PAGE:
Sun, Nov 05, 2006 - Page 6 News List

German lawmaker fears Muslim reprisals

VEILED THREATS Turkish-born Ekin Deligoz, a 35-year-old woman has caused a stir among the nation's estimated 3.5 million Muslims with her liberal views on headscarves

DPA , BERLIN

A Muslim woman who sits in the German parliament has been given a police bodyguard after she received death threats over her public appeal for other Muslims to abandon headscarves.

Turkish-born Ekin Deligoz, 35, has occupied a Greens Party seat since 1998, the year after she was naturalized as a German, but she only gained national attention last month when she assailed the scarf as a symbol of backwardness and submission to male dominance.

That has turned her life upside down. After anonymous hate calls by phone, Berlin assigned two federal policemen to protect Deligoz at all times, even when she goes out for walks with her husband and child or to do the shopping.

"It's the little things that have changed," she said wistfully last week.

Recalling the 2004 murder of Dutch filmmaker Theo van Gogh by an Islamist, German authorities believe they cannot be too careful.

But Muslims in Germany worry that they are once again being portrayed in the media as violent and incapable of debate.

German authorities estimate that 3.5 million of Germany's population of 82 million are of Muslim heritage, the bulk of them with Turkish roots. Headscarves have been making a comeback among younger Muslim women in recent years.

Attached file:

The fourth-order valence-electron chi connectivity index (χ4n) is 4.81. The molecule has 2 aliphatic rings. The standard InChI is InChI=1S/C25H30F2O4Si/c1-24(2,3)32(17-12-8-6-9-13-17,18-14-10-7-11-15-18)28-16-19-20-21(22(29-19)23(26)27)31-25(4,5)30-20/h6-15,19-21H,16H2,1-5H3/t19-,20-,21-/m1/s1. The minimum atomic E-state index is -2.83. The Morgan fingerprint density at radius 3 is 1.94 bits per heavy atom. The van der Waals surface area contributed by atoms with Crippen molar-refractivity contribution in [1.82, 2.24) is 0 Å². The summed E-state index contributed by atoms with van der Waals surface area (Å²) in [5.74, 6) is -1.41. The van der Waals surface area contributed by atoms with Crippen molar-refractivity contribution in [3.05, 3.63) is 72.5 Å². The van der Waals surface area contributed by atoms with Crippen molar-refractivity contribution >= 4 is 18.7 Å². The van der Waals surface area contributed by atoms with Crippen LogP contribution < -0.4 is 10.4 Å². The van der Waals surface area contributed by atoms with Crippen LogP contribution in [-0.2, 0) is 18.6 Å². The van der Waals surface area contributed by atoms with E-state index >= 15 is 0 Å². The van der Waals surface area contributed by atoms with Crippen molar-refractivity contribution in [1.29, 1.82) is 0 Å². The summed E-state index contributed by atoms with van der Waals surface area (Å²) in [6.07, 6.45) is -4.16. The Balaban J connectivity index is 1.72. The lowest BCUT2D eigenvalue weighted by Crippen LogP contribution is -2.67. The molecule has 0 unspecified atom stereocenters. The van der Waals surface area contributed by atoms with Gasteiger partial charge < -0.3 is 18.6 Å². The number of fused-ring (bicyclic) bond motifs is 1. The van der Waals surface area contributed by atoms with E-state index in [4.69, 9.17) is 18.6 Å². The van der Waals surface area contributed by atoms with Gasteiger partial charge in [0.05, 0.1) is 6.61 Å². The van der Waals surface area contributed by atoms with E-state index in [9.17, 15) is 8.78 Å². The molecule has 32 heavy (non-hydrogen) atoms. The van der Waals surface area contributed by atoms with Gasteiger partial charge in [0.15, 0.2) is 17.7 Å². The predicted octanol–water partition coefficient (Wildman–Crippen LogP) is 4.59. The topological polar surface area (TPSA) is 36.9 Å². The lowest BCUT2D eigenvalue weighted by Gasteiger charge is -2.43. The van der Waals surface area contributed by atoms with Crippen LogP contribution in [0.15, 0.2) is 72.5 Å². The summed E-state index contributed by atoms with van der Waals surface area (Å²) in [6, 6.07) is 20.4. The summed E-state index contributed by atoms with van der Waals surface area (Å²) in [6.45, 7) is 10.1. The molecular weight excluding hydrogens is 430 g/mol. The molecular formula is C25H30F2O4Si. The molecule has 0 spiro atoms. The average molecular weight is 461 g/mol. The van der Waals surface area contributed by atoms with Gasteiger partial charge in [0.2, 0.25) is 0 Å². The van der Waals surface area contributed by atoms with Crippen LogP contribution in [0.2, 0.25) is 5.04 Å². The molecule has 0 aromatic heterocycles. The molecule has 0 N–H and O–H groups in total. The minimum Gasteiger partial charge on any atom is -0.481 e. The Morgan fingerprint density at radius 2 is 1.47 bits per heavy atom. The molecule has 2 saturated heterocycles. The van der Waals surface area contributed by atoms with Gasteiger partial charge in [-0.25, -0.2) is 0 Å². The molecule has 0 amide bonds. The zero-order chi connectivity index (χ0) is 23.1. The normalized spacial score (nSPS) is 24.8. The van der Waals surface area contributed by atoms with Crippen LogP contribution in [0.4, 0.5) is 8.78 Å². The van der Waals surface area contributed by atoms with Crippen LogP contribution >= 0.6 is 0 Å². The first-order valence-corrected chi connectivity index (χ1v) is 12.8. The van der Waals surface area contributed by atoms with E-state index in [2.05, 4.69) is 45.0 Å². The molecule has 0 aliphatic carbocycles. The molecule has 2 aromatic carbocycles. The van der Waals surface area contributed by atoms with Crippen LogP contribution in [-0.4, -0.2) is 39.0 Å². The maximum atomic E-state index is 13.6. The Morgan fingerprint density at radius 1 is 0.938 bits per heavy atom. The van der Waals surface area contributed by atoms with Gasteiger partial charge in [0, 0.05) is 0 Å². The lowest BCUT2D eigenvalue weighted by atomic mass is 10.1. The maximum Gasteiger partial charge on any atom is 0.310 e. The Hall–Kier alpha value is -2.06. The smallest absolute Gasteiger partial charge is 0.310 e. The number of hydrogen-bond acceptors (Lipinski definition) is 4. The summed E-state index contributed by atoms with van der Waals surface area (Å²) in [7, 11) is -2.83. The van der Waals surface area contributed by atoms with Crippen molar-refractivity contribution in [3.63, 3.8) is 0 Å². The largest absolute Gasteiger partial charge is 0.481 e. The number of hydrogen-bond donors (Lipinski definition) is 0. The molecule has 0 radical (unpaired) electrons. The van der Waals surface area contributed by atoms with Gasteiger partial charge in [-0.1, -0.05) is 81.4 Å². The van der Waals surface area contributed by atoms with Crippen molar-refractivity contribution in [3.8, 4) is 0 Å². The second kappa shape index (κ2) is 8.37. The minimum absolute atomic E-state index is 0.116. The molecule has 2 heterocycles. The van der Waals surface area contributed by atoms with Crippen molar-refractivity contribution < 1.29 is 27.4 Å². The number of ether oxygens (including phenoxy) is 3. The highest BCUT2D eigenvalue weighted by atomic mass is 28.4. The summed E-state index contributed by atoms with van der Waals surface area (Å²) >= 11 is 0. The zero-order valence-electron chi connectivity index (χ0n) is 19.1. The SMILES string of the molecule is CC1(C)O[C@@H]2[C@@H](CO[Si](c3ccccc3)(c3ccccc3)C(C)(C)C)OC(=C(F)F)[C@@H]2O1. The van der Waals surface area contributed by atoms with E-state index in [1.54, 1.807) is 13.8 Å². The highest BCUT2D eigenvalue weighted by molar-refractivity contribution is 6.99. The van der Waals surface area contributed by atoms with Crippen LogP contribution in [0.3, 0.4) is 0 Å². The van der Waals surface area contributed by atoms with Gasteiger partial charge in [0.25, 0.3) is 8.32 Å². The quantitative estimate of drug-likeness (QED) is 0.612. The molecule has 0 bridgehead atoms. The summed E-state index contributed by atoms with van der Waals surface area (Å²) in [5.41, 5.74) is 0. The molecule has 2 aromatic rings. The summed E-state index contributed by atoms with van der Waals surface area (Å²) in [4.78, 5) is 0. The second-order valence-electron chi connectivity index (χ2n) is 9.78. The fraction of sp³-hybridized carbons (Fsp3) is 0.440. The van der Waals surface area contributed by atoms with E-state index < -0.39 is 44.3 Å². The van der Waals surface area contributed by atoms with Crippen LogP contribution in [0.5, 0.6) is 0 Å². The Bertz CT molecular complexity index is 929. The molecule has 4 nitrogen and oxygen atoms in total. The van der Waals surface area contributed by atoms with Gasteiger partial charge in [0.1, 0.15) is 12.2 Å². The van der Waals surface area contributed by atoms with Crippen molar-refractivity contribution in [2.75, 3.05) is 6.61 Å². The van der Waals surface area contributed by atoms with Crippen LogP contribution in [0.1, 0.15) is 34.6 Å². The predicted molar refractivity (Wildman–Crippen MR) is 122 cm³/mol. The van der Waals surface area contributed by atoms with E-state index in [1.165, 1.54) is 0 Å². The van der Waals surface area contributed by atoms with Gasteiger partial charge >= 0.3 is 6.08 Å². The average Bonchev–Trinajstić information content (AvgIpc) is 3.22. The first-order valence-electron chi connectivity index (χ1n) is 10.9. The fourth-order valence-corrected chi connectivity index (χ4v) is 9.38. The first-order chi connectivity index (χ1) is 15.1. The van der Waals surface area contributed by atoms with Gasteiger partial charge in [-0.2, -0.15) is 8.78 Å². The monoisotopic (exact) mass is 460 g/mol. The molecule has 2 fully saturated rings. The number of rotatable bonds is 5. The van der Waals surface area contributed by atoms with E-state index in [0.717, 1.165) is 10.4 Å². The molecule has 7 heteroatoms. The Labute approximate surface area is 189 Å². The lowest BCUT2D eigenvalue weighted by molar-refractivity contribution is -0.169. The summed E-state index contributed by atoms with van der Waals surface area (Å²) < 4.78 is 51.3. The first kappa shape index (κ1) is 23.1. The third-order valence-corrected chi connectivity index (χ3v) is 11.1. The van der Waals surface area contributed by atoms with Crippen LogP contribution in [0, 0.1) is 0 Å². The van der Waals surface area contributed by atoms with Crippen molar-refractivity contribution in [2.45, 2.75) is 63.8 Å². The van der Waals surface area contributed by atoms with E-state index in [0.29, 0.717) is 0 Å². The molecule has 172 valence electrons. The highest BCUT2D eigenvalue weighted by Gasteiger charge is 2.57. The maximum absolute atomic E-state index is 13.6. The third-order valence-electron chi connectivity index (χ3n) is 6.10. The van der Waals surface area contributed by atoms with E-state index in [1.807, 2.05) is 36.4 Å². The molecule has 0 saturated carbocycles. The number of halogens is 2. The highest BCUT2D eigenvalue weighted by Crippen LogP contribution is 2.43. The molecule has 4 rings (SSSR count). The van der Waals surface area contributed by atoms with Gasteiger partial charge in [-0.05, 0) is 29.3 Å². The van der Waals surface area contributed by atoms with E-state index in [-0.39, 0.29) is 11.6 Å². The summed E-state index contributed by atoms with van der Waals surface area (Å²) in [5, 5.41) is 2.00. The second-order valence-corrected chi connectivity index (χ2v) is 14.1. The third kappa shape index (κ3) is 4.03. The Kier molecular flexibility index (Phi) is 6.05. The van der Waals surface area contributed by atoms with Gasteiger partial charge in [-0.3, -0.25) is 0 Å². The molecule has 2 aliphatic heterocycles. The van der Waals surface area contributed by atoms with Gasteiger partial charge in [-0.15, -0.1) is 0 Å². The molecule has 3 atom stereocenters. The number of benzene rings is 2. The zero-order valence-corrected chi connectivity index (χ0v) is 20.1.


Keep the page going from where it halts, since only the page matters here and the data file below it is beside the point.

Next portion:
Deligoz, who in the federal parliamentary directory describes herself as Muslim, is not the first German woman of Islamic heritage to make bare heads and hair into a political issue.

Seyran Ates, a lawyer who campaigns against headscarves and wife-beating and Necla Kelek, a sociologist and author who attacks Islam as inimical to women's interests, are representing similar views on a federal advisory panel, the Islam Conference.

Politicians on both the right and the left sprang to Deligoz' defence last week.

Renate Kuenast, leader of the Greens caucus in the Bundestag, hosted a meeting on Tuesday with Germany's five national Islamic organizations. She said all affirmed that Deligoz had a right to speak without threat of violence, even if they disagree with her.

"We are doing everything we can to ensure her safety," said Mounir Azzaoui, a spokesman for the National Council of Muslims.

But the Islamic groups are adamant in their defence of Islamic women who choose to wear scarves.

Ali Kizilkaya, chairman of the Islamic Council, said after the meeting, "wearing a head covering is a rule of our religion," adding that it was just as applicable in Western nations as in Muslim ones.

Deligoz was born in Tokat, Turkey and moved to southern Germany at the age of eight with her mother, who brought her up.

She is married to a German and has a college degree in public administration. After moving to Berlin, her husband opened a cafe so he could mind their child during the daytime.

Her political focus in recent years has been on the care of young children. She believes kindergartens should cost less.

"I'm also concerned about what a child who is five now can expect when they are 18," she told the Sueddeutsche Zeitung newspaper last week.

Minority children needed to be taught better German, trained in social behavior and offered quality religious instruction, she said.

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